local superintendent's review, but this was eliminated. The 
superintendents felt that without appropriate funding it was 
impossible for them to comply. The bottom line, there was no 
monitoring, no accountability, and the only people who are 
suffering are those with hearing loss.
    The staff also has a mixed level of training. There is a 
lack of understanding across the country that hearing loss is 
invisible. There is a range of hearing loss, and the needs and 
accommodations vary. For example, children generally below 
fourth grade cannot read captioning. Appropriate training and 
annual reviews of park personnel must be a job requirements.
    Also, many of the parks do not have a 504 coordinator. 
Therefore, they have other responsibilities, and access gets 
pushed to the bottom of the list. The only way is to force the 
priorities to follow 504 complaint. Our family has done this on 
many occasions, but it seems a ridiculous way to ensure ADA 
compliance.
    The mandate of the National Park is to be accessible to 
everyone. With these proposals and adequate training, and I 
listed details in my written work, the National Parks can offer 
consistent access for visitors who are hard of hearing and 
deaf, and allow them to visit the national parks and experience 
their America, a right entitled by law.
    Thank you for the opportunity for allowing me to testify.
    [The prepared statement of Ms. Schacter follows:]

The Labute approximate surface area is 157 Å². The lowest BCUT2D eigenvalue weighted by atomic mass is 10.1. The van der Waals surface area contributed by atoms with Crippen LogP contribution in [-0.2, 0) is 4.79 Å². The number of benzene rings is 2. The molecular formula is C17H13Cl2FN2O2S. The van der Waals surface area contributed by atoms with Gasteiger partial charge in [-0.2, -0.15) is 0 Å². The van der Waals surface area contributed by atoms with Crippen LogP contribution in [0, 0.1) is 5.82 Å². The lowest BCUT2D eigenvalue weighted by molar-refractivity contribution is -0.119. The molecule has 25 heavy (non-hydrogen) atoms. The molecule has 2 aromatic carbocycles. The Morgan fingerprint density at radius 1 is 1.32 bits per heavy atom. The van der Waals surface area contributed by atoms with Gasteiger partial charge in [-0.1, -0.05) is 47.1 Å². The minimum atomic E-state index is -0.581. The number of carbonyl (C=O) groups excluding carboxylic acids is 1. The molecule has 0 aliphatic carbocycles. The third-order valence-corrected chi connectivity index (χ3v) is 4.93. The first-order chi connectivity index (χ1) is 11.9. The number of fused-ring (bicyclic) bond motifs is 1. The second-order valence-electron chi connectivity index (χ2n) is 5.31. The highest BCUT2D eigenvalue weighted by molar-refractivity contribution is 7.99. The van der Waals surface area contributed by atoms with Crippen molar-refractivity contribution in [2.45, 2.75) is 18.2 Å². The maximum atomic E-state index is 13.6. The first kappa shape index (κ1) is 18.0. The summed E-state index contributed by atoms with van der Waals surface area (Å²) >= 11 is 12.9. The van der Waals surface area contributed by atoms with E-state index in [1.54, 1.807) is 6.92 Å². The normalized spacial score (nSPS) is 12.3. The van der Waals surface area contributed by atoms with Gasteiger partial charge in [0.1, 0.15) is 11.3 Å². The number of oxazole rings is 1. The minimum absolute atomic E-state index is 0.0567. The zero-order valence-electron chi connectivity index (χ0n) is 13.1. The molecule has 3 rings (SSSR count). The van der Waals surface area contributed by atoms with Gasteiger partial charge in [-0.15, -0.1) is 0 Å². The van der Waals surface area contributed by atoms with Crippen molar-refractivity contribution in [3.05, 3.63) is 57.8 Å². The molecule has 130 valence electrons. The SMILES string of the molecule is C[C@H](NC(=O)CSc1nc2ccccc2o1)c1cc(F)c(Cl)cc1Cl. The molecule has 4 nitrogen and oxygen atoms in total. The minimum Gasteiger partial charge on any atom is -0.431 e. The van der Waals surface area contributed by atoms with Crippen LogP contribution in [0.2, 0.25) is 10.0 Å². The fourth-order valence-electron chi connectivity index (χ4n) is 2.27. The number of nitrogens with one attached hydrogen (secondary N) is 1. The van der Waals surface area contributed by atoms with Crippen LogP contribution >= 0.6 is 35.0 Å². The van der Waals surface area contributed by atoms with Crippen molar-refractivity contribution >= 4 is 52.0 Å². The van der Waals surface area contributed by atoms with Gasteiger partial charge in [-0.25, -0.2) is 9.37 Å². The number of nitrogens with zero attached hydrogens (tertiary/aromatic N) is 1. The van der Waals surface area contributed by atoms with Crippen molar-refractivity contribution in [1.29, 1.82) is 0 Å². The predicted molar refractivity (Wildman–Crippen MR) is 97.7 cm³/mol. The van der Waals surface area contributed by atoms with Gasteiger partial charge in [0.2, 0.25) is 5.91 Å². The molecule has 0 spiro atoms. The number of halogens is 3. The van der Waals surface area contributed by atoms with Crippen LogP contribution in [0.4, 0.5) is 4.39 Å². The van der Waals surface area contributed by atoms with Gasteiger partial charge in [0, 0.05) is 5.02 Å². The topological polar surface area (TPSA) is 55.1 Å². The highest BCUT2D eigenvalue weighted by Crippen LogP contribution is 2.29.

Statement of Janice Schacter. Chair, Hearing Access Program, 
                  Hearing Loss Association of America

    I welcome this opportunity to share important information about the 
accessibility needs of people with hearing loss with you. My name is 
Janice Schacter. I am the Chair of the Hearing Access Program and the 
mother of an 11-year old daughter who is hard of hearing.
BACKGROUND:
    I am here today representing the Hearing Loss Association of 
America (``HLAA'') formerly known as Self Help for the Hard of Hearing 
People, Inc. HLAA is the nation's largest consumer organization 
representing people with hearing loss. HLAA's national support network 
includes an office in the Washington D.C. area, 13 state organizations, 
and 250 local chapters. HLAA's mission is to open the world of 
communication to people with hearing loss through information, 
education, advocacy and support.
    HLAA's constituents are people with hearing loss who use hearing 
aids, cochlear implants and other technology to function in their daily 
lives. They use spoken language and not American Sign Language 
(``ASL''). Currently, 31.5 million people have some form of hearing 
loss. This number is expected to increase to 40 million people within 
one generation. This number represents 10% of the population. It rises 
to 30% in the population of people over 65. The needs of the people 
within the population that is hard of hearing and deaf vary depending 
on the degree of hearing loss, what type of hearing device a person 
utilizes, when the hearing loss was diagnosed, the level of auditory